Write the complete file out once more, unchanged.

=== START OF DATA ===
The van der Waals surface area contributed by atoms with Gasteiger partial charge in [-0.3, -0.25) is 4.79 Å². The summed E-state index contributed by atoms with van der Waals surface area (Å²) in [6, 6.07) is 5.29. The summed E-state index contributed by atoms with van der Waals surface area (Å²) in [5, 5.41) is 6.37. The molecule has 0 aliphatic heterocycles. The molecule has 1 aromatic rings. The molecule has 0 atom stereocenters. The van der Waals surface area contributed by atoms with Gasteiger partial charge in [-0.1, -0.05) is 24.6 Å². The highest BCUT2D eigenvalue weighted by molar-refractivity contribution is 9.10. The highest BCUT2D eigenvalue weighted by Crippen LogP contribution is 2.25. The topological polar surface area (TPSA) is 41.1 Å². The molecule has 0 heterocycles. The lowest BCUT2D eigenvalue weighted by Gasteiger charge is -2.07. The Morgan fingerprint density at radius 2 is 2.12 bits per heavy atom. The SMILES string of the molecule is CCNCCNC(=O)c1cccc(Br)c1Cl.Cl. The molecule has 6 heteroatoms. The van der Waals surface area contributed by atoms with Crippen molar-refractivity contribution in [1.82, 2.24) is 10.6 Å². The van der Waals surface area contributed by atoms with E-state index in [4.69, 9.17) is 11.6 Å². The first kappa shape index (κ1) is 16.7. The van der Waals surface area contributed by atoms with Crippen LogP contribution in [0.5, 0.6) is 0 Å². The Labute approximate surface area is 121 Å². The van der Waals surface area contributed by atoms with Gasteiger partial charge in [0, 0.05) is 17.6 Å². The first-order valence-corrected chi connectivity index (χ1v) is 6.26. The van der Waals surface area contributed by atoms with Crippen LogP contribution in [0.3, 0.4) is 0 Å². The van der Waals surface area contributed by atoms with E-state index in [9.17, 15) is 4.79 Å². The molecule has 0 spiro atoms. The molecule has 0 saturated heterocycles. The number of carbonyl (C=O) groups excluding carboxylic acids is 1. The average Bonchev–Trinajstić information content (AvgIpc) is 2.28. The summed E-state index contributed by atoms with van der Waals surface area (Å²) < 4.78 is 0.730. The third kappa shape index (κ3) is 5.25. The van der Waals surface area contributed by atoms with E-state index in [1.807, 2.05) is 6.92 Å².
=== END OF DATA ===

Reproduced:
The van der Waals surface area contributed by atoms with Gasteiger partial charge in [-0.3, -0.25) is 4.79 Å². The summed E-state index contributed by atoms with van der Waals surface area (Å²) in [6, 6.07) is 5.29. The summed E-state index contributed by atoms with van der Waals surface area (Å²) in [5, 5.41) is 6.37. The molecule has 0 aliphatic heterocycles. The molecule has 1 aromatic rings. The molecule has 0 atom stereocenters. The van der Waals surface area contributed by atoms with Gasteiger partial charge in [-0.1, -0.05) is 24.6 Å². The highest BCUT2D eigenvalue weighted by molar-refractivity contribution is 9.10. The highest BCUT2D eigenvalue weighted by Crippen LogP contribution is 2.25. The topological polar surface area (TPSA) is 41.1 Å². The molecule has 0 heterocycles. The lowest BCUT2D eigenvalue weighted by Gasteiger charge is -2.07. The Morgan fingerprint density at radius 2 is 2.12 bits per heavy atom. The SMILES string of the molecule is CCNCCNC(=O)c1cccc(Br)c1Cl.Cl. The molecule has 6 heteroatoms. The van der Waals surface area contributed by atoms with Crippen molar-refractivity contribution in [1.82, 2.24) is 10.6 Å². The van der Waals surface area contributed by atoms with E-state index in [4.69, 9.17) is 11.6 Å². The first kappa shape index (κ1) is 16.7. The van der Waals surface area contributed by atoms with Crippen LogP contribution in [0.5, 0.6) is 0 Å². The Labute approximate surface area is 121 Å². The van der Waals surface area contributed by atoms with Gasteiger partial charge in [0, 0.05) is 17.6 Å². The first-order valence-corrected chi connectivity index (χ1v) is 6.26. The van der Waals surface area contributed by atoms with Crippen LogP contribution in [0.3, 0.4) is 0 Å². The van der Waals surface area contributed by atoms with E-state index in [9.17, 15) is 4.79 Å². The molecule has 0 spiro atoms. The molecule has 0 saturated heterocycles. The number of carbonyl (C=O) groups excluding carboxylic acids is 1. The average Bonchev–Trinajstić information content (AvgIpc) is 2.28. The summed E-state index contributed by atoms with van der Waals surface area (Å²) < 4.78 is 0.730. The third kappa shape index (κ3) is 5.25. The van der Waals surface area contributed by atoms with E-state index in [1.807, 2.05) is 6.92 Å².